There’s a sort of turn lane entering the turn cut from Centre to Walter. Traffic often lines up in that lane, blocking cars trying to get through the other cut.

Meanwhile, other drivers randomly use either cut for illegal U-turns.

The vast majority of all vehicles—including two police cars observed by the Gazette—navigate the system without using turn signals.

The Gazette observed two near-misses on the afternoon of Oct. 10. In one case, a car traveling toward Jamaica Plain on Centre had to swerve at full speed around the rear end of a car sticking out of one of the cuts. In the other case, a car trying to cross Centre from Walter to the turn cut moved too slowly right in front of oncoming traffic.

Besides its layout problems, the intersection is loaded with major, traffic-heavy institutions, including the arboretum, Hebrew Rehab, Trinity Lutheran Church and the Sophia Snow House senior home. A total of five driveways from these institutions feed directly into the intersection area. Just down Centre Street is a gas station and the Boston Center for Rehabilitative and Subacute Care. MBTA buses also stop in front of the church without any special pull-over space.

The intersection has no provisions for pedestrians.
That end of Walter has only small, disconnected bits of sidewalk. The Centre Street sidewalk in front of Hebrew Rehab ends at Walter, with a curb cut and ramp for wheelchairs. But the ramp simply points straight out into Centre, where no one could cross in a wheelchair safely, if at all.

The Gazette observed several pedestrians cross Walter by going down to a spot where it is narrower, strolling out from between parked cars and walking on Hebrew Rehab’s lawn in lieu of a sidewalk. One pedestrian crossed Centre from Sophia Snow House just by dashing across, using the median strip as a safe harbor.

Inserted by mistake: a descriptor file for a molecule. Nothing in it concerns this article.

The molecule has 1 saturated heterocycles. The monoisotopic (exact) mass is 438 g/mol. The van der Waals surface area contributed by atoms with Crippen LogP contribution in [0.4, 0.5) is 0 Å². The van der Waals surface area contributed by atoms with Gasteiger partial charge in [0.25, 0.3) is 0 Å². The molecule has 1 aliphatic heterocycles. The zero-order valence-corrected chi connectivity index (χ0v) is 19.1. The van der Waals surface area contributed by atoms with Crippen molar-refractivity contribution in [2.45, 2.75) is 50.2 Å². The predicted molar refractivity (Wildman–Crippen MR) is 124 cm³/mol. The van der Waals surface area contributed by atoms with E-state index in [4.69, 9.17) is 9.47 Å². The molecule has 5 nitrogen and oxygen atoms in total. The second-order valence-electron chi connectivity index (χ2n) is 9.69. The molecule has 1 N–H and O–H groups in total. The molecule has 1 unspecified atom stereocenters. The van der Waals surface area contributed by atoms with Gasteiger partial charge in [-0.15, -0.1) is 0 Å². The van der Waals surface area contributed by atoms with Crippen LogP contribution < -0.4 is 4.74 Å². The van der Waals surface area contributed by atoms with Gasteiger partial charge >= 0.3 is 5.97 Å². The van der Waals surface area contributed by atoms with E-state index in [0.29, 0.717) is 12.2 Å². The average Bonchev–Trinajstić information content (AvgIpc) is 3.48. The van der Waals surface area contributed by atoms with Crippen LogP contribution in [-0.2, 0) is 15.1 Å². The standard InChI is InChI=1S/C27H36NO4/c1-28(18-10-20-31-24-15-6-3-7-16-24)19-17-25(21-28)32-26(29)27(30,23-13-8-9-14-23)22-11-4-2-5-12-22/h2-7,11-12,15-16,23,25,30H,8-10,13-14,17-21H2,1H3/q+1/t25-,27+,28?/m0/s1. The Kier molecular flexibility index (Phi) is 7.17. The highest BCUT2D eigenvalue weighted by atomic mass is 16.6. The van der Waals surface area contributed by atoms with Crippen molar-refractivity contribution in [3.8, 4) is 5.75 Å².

“That’s definitely an area of concern for us,” said Rob Devlin’s Hebrew Rehab’s director of security and safety, about the intersection. He said employees frequently get trapped in traffic inside the median cuts.

LANA has been pushing for an intersection redesign since at least 2004 and renewed the call to arms in its September newsletter under the headline, “Dangerous Intersection Ignored By State.” LANA President Wayne Beitler did not return a Gazette phone call for this article, and neither did the local Jamaica Hills Association.

But, Sánchez said, he’s heard the message loud and clear, and issued a press release repeating his concerns after the Gazette asked him about the issue.

Last year, Sánchez and state Sen. Marian Walsh helmed a bond authorization of more than $1 million to fix the intersection, which passed in the Legislature but has languished in the executive branch.

“DCR doesn’t feel like it’s a priority,” Sánchez said.

He acknowledged it’s a complex situation, because altering traffic there likely would affect the entire system down the Arborway, Jamaicaway and even the Riverway. More immediately, the intersection is very close to the intersection with the VFW Parkway. Devlin said that major intersection—which also includes Hebrew Rehab’s main entrances—worries him even more, with cars regularly running lights and a crosswalk there.

Sánchez said the intersection is part of the issues he raised in recent Jamaica Plain meetings with DCR officials, including Commissioner Stephen Burrington. Those meetings including Burrington touring much of the area to see it first-hand, and resulted in some minor improvements on the Arborway and Jamaicaway.

Sánchez said he is asking DCR officials to come to the neighborhood for a follow-up meeting in about a month, and expects to discuss the Centre/Walter intersection at that time.